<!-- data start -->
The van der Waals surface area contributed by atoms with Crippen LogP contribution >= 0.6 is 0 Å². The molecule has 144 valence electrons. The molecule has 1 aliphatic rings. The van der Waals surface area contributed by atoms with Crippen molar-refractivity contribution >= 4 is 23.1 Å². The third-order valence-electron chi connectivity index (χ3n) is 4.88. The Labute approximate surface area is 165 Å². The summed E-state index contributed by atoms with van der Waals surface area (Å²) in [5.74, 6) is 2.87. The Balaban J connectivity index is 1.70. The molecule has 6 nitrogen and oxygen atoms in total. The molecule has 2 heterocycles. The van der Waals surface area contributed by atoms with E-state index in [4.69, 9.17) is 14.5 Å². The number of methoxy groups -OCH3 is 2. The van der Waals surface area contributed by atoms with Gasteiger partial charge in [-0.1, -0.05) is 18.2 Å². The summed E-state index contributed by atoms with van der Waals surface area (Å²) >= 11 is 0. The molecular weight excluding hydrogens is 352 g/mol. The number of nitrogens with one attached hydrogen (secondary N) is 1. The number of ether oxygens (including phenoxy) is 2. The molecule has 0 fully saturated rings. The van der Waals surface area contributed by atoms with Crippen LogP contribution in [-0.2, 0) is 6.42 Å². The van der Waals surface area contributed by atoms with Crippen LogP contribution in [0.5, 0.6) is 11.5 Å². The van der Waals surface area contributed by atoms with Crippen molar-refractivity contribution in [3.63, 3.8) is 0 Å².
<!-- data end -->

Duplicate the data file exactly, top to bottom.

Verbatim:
The van der Waals surface area contributed by atoms with Crippen LogP contribution >= 0.6 is 0 Å². The molecule has 144 valence electrons. The molecule has 1 aliphatic rings. The van der Waals surface area contributed by atoms with Crippen molar-refractivity contribution >= 4 is 23.1 Å². The third-order valence-electron chi connectivity index (χ3n) is 4.88. The Labute approximate surface area is 165 Å². The summed E-state index contributed by atoms with van der Waals surface area (Å²) in [5.74, 6) is 2.87. The Balaban J connectivity index is 1.70. The molecule has 6 nitrogen and oxygen atoms in total. The molecule has 2 heterocycles. The van der Waals surface area contributed by atoms with E-state index in [4.69, 9.17) is 14.5 Å². The number of methoxy groups -OCH3 is 2. The van der Waals surface area contributed by atoms with Gasteiger partial charge in [-0.1, -0.05) is 18.2 Å². The summed E-state index contributed by atoms with van der Waals surface area (Å²) >= 11 is 0. The molecular weight excluding hydrogens is 352 g/mol. The number of nitrogens with one attached hydrogen (secondary N) is 1. The number of ether oxygens (including phenoxy) is 2. The molecule has 0 fully saturated rings. The van der Waals surface area contributed by atoms with Crippen LogP contribution in [-0.2, 0) is 6.42 Å². The van der Waals surface area contributed by atoms with Crippen LogP contribution in [0.5, 0.6) is 11.5 Å². The van der Waals surface area contributed by atoms with Crippen molar-refractivity contribution in [3.63, 3.8) is 0 Å².